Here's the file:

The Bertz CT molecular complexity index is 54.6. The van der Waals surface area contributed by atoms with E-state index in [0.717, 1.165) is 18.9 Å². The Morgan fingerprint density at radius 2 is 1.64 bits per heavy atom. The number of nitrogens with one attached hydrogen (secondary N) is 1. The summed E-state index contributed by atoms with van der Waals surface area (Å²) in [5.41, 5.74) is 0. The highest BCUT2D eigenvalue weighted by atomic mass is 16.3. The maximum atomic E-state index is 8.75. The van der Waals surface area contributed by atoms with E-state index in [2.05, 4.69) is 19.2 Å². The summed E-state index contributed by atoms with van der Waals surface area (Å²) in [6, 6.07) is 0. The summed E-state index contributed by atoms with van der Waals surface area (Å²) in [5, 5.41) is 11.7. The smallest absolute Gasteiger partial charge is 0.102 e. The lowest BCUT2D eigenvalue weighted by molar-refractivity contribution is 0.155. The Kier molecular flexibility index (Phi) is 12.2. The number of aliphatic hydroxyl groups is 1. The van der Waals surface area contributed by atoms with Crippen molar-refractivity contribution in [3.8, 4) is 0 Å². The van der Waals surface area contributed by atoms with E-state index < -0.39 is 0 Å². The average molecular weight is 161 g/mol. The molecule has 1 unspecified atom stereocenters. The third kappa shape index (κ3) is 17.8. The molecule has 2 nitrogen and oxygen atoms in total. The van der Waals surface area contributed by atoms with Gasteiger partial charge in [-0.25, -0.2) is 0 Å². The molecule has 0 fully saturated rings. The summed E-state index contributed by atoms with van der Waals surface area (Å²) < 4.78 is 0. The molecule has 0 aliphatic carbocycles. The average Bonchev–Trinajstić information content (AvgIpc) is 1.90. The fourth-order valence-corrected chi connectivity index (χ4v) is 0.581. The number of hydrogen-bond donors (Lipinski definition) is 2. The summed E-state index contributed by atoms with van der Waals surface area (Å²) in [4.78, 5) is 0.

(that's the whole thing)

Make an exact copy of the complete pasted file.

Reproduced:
The Bertz CT molecular complexity index is 54.6. The van der Waals surface area contributed by atoms with E-state index in [0.717, 1.165) is 18.9 Å². The Morgan fingerprint density at radius 2 is 1.64 bits per heavy atom. The number of nitrogens with one attached hydrogen (secondary N) is 1. The summed E-state index contributed by atoms with van der Waals surface area (Å²) in [5.41, 5.74) is 0. The highest BCUT2D eigenvalue weighted by atomic mass is 16.3. The maximum atomic E-state index is 8.75. The van der Waals surface area contributed by atoms with E-state index in [2.05, 4.69) is 19.2 Å². The summed E-state index contributed by atoms with van der Waals surface area (Å²) in [6, 6.07) is 0. The summed E-state index contributed by atoms with van der Waals surface area (Å²) in [5, 5.41) is 11.7. The smallest absolute Gasteiger partial charge is 0.102 e. The lowest BCUT2D eigenvalue weighted by molar-refractivity contribution is 0.155. The Kier molecular flexibility index (Phi) is 12.2. The number of aliphatic hydroxyl groups is 1. The van der Waals surface area contributed by atoms with Crippen molar-refractivity contribution in [3.8, 4) is 0 Å². The van der Waals surface area contributed by atoms with E-state index < -0.39 is 0 Å². The average molecular weight is 161 g/mol. The molecule has 1 unspecified atom stereocenters. The third kappa shape index (κ3) is 17.8. The molecule has 2 nitrogen and oxygen atoms in total. The van der Waals surface area contributed by atoms with Gasteiger partial charge in [-0.25, -0.2) is 0 Å². The molecule has 0 fully saturated rings. The summed E-state index contributed by atoms with van der Waals surface area (Å²) < 4.78 is 0. The molecule has 0 aliphatic carbocycles. The average Bonchev–Trinajstić information content (AvgIpc) is 1.90. The fourth-order valence-corrected chi connectivity index (χ4v) is 0.581. The number of hydrogen-bond donors (Lipinski definition) is 2. The summed E-state index contributed by atoms with van der Waals surface area (Å²) in [4.78, 5) is 0.